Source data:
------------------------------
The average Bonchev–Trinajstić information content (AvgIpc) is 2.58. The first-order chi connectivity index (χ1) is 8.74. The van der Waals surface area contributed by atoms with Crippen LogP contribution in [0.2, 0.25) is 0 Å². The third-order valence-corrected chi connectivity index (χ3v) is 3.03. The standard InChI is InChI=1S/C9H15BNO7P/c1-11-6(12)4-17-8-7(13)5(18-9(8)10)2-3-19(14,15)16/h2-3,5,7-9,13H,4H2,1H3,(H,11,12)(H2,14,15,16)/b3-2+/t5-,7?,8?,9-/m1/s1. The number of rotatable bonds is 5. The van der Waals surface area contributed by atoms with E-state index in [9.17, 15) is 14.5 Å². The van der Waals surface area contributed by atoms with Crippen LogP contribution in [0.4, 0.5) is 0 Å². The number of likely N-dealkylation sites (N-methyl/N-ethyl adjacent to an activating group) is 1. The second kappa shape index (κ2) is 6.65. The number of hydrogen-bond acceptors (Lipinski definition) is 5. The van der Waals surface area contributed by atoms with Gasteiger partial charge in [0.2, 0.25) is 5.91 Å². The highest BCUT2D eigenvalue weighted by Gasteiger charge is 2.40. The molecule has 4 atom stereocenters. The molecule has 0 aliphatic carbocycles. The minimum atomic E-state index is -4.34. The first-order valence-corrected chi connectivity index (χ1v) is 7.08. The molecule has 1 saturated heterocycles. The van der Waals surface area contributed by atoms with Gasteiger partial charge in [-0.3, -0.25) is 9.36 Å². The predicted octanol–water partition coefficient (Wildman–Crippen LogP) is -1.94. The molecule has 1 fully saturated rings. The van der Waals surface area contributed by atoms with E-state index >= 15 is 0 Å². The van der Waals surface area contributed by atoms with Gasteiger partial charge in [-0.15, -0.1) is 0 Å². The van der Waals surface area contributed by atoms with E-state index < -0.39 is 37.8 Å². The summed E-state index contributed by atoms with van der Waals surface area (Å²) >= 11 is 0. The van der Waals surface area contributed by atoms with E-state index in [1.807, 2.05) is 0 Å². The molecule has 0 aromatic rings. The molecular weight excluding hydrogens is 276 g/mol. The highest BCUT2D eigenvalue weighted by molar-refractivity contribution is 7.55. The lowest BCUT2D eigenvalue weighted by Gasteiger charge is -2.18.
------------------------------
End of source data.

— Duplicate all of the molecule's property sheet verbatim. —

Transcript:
The average Bonchev–Trinajstić information content (AvgIpc) is 2.58. The first-order chi connectivity index (χ1) is 8.74. The van der Waals surface area contributed by atoms with Crippen LogP contribution in [0.2, 0.25) is 0 Å². The third-order valence-corrected chi connectivity index (χ3v) is 3.03. The standard InChI is InChI=1S/C9H15BNO7P/c1-11-6(12)4-17-8-7(13)5(18-9(8)10)2-3-19(14,15)16/h2-3,5,7-9,13H,4H2,1H3,(H,11,12)(H2,14,15,16)/b3-2+/t5-,7?,8?,9-/m1/s1. The number of rotatable bonds is 5. The van der Waals surface area contributed by atoms with E-state index in [9.17, 15) is 14.5 Å². The van der Waals surface area contributed by atoms with Crippen LogP contribution in [0.4, 0.5) is 0 Å². The number of likely N-dealkylation sites (N-methyl/N-ethyl adjacent to an activating group) is 1. The second kappa shape index (κ2) is 6.65. The number of hydrogen-bond acceptors (Lipinski definition) is 5. The van der Waals surface area contributed by atoms with Gasteiger partial charge in [0.2, 0.25) is 5.91 Å². The highest BCUT2D eigenvalue weighted by Gasteiger charge is 2.40. The molecule has 4 atom stereocenters. The molecule has 0 aliphatic carbocycles. The minimum atomic E-state index is -4.34. The first-order valence-corrected chi connectivity index (χ1v) is 7.08. The molecule has 1 saturated heterocycles. The van der Waals surface area contributed by atoms with Gasteiger partial charge in [-0.3, -0.25) is 9.36 Å². The predicted octanol–water partition coefficient (Wildman–Crippen LogP) is -1.94. The molecule has 1 fully saturated rings. The van der Waals surface area contributed by atoms with E-state index >= 15 is 0 Å². The van der Waals surface area contributed by atoms with Gasteiger partial charge in [-0.15, -0.1) is 0 Å². The van der Waals surface area contributed by atoms with E-state index < -0.39 is 37.8 Å². The summed E-state index contributed by atoms with van der Waals surface area (Å²) >= 11 is 0. The van der Waals surface area contributed by atoms with E-state index in [1.807, 2.05) is 0 Å². The molecule has 0 aromatic rings. The molecular weight excluding hydrogens is 276 g/mol. The highest BCUT2D eigenvalue weighted by molar-refractivity contribution is 7.55. The lowest BCUT2D eigenvalue weighted by Gasteiger charge is -2.18.